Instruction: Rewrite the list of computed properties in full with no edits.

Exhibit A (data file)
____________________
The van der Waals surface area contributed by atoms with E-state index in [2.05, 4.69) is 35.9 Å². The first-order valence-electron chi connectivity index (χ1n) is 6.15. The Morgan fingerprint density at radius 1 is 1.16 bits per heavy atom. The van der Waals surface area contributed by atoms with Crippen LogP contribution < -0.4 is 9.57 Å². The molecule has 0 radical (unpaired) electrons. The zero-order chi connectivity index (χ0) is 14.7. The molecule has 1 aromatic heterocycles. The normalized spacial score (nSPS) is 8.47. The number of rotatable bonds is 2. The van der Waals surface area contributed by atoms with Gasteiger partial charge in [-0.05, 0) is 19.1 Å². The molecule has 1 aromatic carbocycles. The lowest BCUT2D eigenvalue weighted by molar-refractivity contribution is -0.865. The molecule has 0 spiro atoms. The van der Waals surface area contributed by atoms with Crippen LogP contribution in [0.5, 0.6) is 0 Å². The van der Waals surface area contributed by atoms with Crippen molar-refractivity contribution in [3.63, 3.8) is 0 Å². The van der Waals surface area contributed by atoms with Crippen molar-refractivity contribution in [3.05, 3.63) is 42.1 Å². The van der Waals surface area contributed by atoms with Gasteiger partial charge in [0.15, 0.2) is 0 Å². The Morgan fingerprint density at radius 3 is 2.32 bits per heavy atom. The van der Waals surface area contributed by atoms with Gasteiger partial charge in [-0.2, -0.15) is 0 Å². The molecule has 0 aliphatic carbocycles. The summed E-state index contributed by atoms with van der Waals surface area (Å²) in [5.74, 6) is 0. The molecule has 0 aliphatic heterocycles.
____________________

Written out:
The van der Waals surface area contributed by atoms with E-state index in [2.05, 4.69) is 35.9 Å². The first-order valence-electron chi connectivity index (χ1n) is 6.15. The Morgan fingerprint density at radius 1 is 1.16 bits per heavy atom. The van der Waals surface area contributed by atoms with Crippen LogP contribution < -0.4 is 9.57 Å². The molecule has 0 radical (unpaired) electrons. The zero-order chi connectivity index (χ0) is 14.7. The molecule has 1 aromatic heterocycles. The normalized spacial score (nSPS) is 8.47. The number of rotatable bonds is 2. The van der Waals surface area contributed by atoms with Gasteiger partial charge in [-0.05, 0) is 19.1 Å². The molecule has 1 aromatic carbocycles. The lowest BCUT2D eigenvalue weighted by molar-refractivity contribution is -0.865. The molecule has 0 spiro atoms. The van der Waals surface area contributed by atoms with Crippen LogP contribution in [0.5, 0.6) is 0 Å². The van der Waals surface area contributed by atoms with Crippen molar-refractivity contribution in [3.63, 3.8) is 0 Å². The van der Waals surface area contributed by atoms with Crippen molar-refractivity contribution in [3.05, 3.63) is 42.1 Å². The van der Waals surface area contributed by atoms with Gasteiger partial charge in [0.15, 0.2) is 0 Å². The Morgan fingerprint density at radius 3 is 2.32 bits per heavy atom. The van der Waals surface area contributed by atoms with Gasteiger partial charge in [-0.2, -0.15) is 0 Å². The molecule has 0 aliphatic carbocycles. The summed E-state index contributed by atoms with van der Waals surface area (Å²) in [5.74, 6) is 0. The molecule has 0 aliphatic heterocycles.